The years since the ‘Revolution’ are lost, while other nations made much more progress, so it’s not overstated to assume, that Romania will need about 50 years to catch up with a global standard, when the above mentioned parameters are finally adjusted – and kept – towards a modern economy and society.
That’s 50 years in which the country will continue to lose the best and the brightest minds to other nations that not just offer better salaries but a much more decent and respectful behavior towards employees, customers or in relation with authorities – and a much better education for their future kids.
Anyone who opposes this view is invited to check-out the example of Germany. The ‘unification’ of East and West is still not fully accomplished after almost 27 years and – although they were once united for decades, speak the same language and the West spent around 2’000 billion EUR in transfers since 1989 – there are still huge social and salary gaps between East and West.
That it’s very hard, yet almost impossible, to catch up again when you’re on the wrong track too long, is not only valid in economics or social issues, it’s also true in a sector, each Romanian is an expert: football.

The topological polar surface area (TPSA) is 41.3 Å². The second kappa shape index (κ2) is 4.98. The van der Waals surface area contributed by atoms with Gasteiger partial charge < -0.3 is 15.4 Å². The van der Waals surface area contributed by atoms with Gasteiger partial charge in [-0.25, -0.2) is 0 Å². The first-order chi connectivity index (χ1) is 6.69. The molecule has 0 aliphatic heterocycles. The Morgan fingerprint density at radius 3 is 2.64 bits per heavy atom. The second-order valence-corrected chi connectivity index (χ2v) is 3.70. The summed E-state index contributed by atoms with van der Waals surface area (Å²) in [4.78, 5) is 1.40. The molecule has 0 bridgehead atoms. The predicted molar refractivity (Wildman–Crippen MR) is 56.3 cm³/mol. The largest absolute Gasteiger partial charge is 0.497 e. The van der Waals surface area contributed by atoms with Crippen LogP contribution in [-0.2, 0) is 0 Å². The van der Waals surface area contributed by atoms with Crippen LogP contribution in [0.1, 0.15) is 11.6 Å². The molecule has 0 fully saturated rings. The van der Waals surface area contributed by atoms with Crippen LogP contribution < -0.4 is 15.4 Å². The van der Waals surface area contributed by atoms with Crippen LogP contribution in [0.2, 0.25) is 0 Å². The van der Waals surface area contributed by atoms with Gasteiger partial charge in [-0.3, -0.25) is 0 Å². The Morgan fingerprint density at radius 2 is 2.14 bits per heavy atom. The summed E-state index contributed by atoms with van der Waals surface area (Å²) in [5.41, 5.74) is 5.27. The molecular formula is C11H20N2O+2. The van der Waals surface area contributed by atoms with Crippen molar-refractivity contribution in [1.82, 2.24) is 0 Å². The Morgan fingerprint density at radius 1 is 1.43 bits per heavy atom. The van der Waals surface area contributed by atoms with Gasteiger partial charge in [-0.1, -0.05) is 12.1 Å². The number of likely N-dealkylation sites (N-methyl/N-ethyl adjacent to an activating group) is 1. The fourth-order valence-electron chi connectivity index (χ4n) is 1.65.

Back in 1986, Steaua Bucuresti played at the same level as FC Barcelona. But in recent years, Romania’s ‘football-strategy’, implemented by big-mouth ‘financiers’, couldn’t be more stupid: the focus on short-sighted consumption (buying second-class players from abroad) instead of long-term investments (into youth-teams and modern stadiums, followed by increasing transfers of the well educated local players for good money into the big leagues) did nothing else than widen the gap almost irrevocably between the quality of football in Romania and other european leagues (clearly visible this year through the non-qualification of any Romanian team in european club competitions).
Little Switzerland – an opponent of Romania at the ‘Euro 16’ in France this summer – has a much smaller reservoir of talented players than Romania but did exactly the opposite: the result of investments instead of consumption. This season, more than 25 swiss players are under contract with teams from the Bundesliga, Premier League or Serie A and the swiss champion (Basel) is directly qualified for the group-stage of next season’s Champions League.
The key for future success in football or economics is investing, not consumption.
Once upon a time at the Estadio Ramon Sanchez-Pizjuán in Sevilla…